Three-Time UH Grad and Business Leader Honors LegacyHouston Hispanic Chamber of Commerce • Jun 10, 2018
Three-Time UH Grad and Business Leader Honors Legacy of Her Immigrant Parents
When UH Chancellor Renu Khator calls someone the Energizer Bunny, that’s a high compliment.
Khator offered those words of praise about Laura Murillo, president and CEO of the Houston Hispanic Chamber of Commerce, as Murillo was honored with a 2018 UH Distinguished Alumni Award in late April.
Murillo is a three-time University of Houston graduate, with a bachelor’s in journalism, a master’s in higher education and a doctorate of education. She also worked for UH for 15 years, at the Center for Mexican American Studies and as an advancement officer for the College of Education and Bauer College of Business. She and the chamber have received UH’s highest honor, the President’s Medallion, and she serves on the UH Board of Visitors.
“I owe so much to the University of Houston, especially the College of Education,” Murillo said. “It gives me great pride to see how influential the University of Houston is today.”
Murillo was born in Houston, the daughter of Mexican immigrants who came to the United States as teenagers with a second-grade education. Her mom stayed home raising nine children. Her dad started a tile company and then opened a Mexican restaurant, where Murillo worked from age 10 until she graduated with a bachelor’s at 21.
“My father taught me the importance of hard work,” Murillo said. “My mother taught me the importance of compassion and helping others.”
Working the Hardest
As a student at Austin High School on Houston’s east side, Murillo remembers meeting a UH administrator, Dorothy Caram, at a career day.
“I thought, ‘Wow, look at this woman. She’s educated. She’s bilingual,’” Murillo said. “She was my first introduction into this world of professional women.”
The meeting helped motivate Murillo to apply to college, she said, and her professors encouraged her to keep going higher.
While pursuing her Ed.D. as a full-time student, Murillo was pregnant, raising a 2-year-old daughter and maintaining her job as an advancement officer for the College of Education. Still, she met her study group on Sunday mornings and stayed long after her classmates left.
“I was never the smartest, but I probably was among the hardest working,” Murillo said.
As her final round of exams neared, Murillo faced an unexpected challenge – her mom had a massive heart attack and was in the hospital. Murillo wasn’t sure what to do about school.
Her dad had passed away years earlier, when Murillo was 25. She remembered his parting words.
“He said, ‘You know, Laura, when I die, you’re going to be sad, but life goes on. But when you die, people are going to remember you because you’re going to leave a legacy.’”
Inspired by her parents, Murillo continued with her Ed.D. and graduated as expected in 2003. Her mom lived to see her cross the stage.
Carrying out a Vision
After a 15-year career at UH, Murillo worked for seven years at Memorial Hermann. She started as a fundraising executive for the hospital and then was promoted to manage 10 departments as a direct report to the CEO.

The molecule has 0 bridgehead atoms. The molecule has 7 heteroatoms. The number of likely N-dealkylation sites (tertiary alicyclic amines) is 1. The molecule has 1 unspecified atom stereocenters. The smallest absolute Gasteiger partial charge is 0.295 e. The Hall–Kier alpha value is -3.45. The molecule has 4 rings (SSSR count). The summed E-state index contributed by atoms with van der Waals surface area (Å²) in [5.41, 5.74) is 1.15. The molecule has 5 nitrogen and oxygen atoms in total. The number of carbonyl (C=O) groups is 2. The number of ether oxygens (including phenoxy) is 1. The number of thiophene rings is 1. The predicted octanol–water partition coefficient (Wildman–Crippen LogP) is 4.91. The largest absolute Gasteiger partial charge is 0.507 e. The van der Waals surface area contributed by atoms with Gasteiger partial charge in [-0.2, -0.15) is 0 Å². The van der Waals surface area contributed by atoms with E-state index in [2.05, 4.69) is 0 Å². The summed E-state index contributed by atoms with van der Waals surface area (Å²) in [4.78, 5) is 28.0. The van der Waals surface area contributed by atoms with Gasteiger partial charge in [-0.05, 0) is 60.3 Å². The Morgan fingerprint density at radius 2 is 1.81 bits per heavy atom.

Murillo’s own opportunity to lead came in 2007, when the Houston Hispanic Chamber was struggling to make payroll. Murillo, on the board at the time, recalls telling her fellow board members that the chamber should be a strong, influential organization.
“I said, ‘Somebody needs to do something about this,’ and they looked at me and said, ‘You should do something about this.’”
They named her CEO.
Today, the Houston organization is the largest Hispanic chamber in the country. Membership has grown from 400 to 4,000, and revenue has skyrocketed from $150,000 to $2.6 million. Under Murillo’s leadership, the chamber has won the Marketer of the Year award three times in the economic development category from the American Marketing Association’s Houston chapter.
“I saw the chamber not for what it was but the vision of what it could be,” Murillo said.
Understanding the power of media from her journalism background at UH, Murillo also produces radio and TV programs for the chamber on CBS and Univision.
In addition, she founded the chamber’s foundation, which runs a mentorship program called the Emerging Leaders Institute.
“I thought of myself when I was at UH,” Murillo said. “What helped me become what I was? It was mentors. It was internships.”
Leaving a Legacy
At the recent UH alumni gala, Murillo’s mentor Dorothy Caram presented her with the award medallion.
“It was like being there with a daughter I never had but could praise and be proud of,” said Caram, the mother of four sons.
Caram, who also has an Ed.D. from the College of Education, worked for UH in the 1990s as the assistant to the president and director of the affirmative action office. She said Murillo’s growth of the chamber has been remarkable.
“She’s multi-talented and has a great perception of what people’s needs are and how to address those needs, especially in the Hispanic community,” said Caram, who received the UH Distinguished Alumni Award in 2008.
Murillo, who calls Caram her “second mom,” said earning the same award was a “bucket list item. … It just validates my parents and everything they did.”
Murillo also has served on the Houston BBVA Compass Board of Directors, the University of Texas MD Anderson Cancer Center Board of Visitors, the Harris County-Houston Sports Authority Board and the Mayor’s Hispanic Advisory Board.
Her youngest daughter, Mia, is a junior at an elite Houston private school, St. John's. Her oldest, Marisa, is studying mechanical engineering and astrophysics at Columbia University in New York.
“Talk about a generational transformation,” Murillo said. “You want your children to do things you didn’t do.”
“I think her two daughters are following in their mother’s footsteps,” Caram added.As published by UH http://www.uh.edu/education/features/lmurillo/